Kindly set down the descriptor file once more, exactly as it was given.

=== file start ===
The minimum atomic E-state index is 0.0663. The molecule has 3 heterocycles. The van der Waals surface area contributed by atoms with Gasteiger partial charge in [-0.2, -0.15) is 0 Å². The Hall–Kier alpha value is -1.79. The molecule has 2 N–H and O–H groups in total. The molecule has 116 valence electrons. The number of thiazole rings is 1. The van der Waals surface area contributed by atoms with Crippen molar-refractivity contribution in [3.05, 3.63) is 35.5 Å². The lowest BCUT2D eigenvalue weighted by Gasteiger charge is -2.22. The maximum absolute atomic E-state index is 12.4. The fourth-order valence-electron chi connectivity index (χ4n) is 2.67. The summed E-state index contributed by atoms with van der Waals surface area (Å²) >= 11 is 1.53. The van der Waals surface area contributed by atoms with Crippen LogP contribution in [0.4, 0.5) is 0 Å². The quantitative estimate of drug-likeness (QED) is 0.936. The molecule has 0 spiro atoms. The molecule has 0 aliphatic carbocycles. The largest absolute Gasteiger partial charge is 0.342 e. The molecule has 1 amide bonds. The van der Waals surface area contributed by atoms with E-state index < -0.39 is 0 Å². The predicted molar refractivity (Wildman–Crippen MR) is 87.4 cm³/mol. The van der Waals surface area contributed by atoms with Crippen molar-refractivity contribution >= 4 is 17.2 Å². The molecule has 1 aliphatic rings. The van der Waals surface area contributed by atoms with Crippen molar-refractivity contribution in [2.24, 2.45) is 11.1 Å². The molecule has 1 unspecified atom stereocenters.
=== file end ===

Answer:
The minimum atomic E-state index is 0.0663. The molecule has 3 heterocycles. The van der Waals surface area contributed by atoms with Gasteiger partial charge in [-0.2, -0.15) is 0 Å². The Hall–Kier alpha value is -1.79. The molecule has 2 N–H and O–H groups in total. The molecule has 116 valence electrons. The number of thiazole rings is 1. The van der Waals surface area contributed by atoms with Crippen molar-refractivity contribution in [3.05, 3.63) is 35.5 Å². The lowest BCUT2D eigenvalue weighted by Gasteiger charge is -2.22. The maximum absolute atomic E-state index is 12.4. The fourth-order valence-electron chi connectivity index (χ4n) is 2.67. The summed E-state index contributed by atoms with van der Waals surface area (Å²) >= 11 is 1.53. The van der Waals surface area contributed by atoms with Crippen LogP contribution in [0.4, 0.5) is 0 Å². The quantitative estimate of drug-likeness (QED) is 0.936. The molecule has 0 spiro atoms. The molecule has 0 aliphatic carbocycles. The largest absolute Gasteiger partial charge is 0.342 e. The molecule has 1 amide bonds. The van der Waals surface area contributed by atoms with E-state index < -0.39 is 0 Å². The predicted molar refractivity (Wildman–Crippen MR) is 87.4 cm³/mol. The van der Waals surface area contributed by atoms with Crippen molar-refractivity contribution >= 4 is 17.2 Å². The molecule has 1 aliphatic rings. The van der Waals surface area contributed by atoms with Crippen molar-refractivity contribution in [2.24, 2.45) is 11.1 Å². The molecule has 1 unspecified atom stereocenters.